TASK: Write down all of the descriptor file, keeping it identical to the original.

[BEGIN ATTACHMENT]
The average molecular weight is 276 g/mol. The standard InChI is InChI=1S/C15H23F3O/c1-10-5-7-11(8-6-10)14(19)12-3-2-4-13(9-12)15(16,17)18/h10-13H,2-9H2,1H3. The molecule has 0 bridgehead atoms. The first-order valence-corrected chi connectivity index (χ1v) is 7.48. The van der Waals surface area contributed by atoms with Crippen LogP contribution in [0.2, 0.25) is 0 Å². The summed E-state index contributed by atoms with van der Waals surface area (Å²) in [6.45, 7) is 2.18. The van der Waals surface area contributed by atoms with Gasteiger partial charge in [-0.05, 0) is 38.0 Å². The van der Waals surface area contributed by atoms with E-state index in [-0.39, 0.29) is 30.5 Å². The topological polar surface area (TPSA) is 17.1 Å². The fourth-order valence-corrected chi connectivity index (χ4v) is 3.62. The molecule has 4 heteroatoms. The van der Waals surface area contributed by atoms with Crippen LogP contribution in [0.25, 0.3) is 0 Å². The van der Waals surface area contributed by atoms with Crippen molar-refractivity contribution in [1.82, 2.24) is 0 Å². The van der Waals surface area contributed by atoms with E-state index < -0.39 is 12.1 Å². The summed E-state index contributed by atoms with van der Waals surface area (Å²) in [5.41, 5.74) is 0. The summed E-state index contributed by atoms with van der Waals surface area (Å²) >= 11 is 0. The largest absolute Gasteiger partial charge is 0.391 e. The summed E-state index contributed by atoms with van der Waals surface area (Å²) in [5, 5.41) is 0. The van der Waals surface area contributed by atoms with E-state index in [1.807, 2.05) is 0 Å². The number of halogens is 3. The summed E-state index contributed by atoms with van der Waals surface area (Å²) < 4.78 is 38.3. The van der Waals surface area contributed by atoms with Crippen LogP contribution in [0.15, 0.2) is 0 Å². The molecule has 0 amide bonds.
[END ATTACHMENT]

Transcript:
The average molecular weight is 276 g/mol. The standard InChI is InChI=1S/C15H23F3O/c1-10-5-7-11(8-6-10)14(19)12-3-2-4-13(9-12)15(16,17)18/h10-13H,2-9H2,1H3. The molecule has 0 bridgehead atoms. The first-order valence-corrected chi connectivity index (χ1v) is 7.48. The van der Waals surface area contributed by atoms with Crippen LogP contribution in [0.2, 0.25) is 0 Å². The summed E-state index contributed by atoms with van der Waals surface area (Å²) in [6.45, 7) is 2.18. The van der Waals surface area contributed by atoms with Gasteiger partial charge in [-0.05, 0) is 38.0 Å². The van der Waals surface area contributed by atoms with E-state index in [-0.39, 0.29) is 30.5 Å². The topological polar surface area (TPSA) is 17.1 Å². The fourth-order valence-corrected chi connectivity index (χ4v) is 3.62. The molecule has 4 heteroatoms. The van der Waals surface area contributed by atoms with Crippen LogP contribution in [0.25, 0.3) is 0 Å². The van der Waals surface area contributed by atoms with Crippen molar-refractivity contribution in [1.82, 2.24) is 0 Å². The van der Waals surface area contributed by atoms with E-state index < -0.39 is 12.1 Å². The summed E-state index contributed by atoms with van der Waals surface area (Å²) in [5.41, 5.74) is 0. The summed E-state index contributed by atoms with van der Waals surface area (Å²) >= 11 is 0. The largest absolute Gasteiger partial charge is 0.391 e. The summed E-state index contributed by atoms with van der Waals surface area (Å²) in [5, 5.41) is 0. The van der Waals surface area contributed by atoms with E-state index in [1.807, 2.05) is 0 Å². The number of halogens is 3. The summed E-state index contributed by atoms with van der Waals surface area (Å²) < 4.78 is 38.3. The van der Waals surface area contributed by atoms with Crippen LogP contribution in [0.15, 0.2) is 0 Å². The molecule has 0 amide bonds.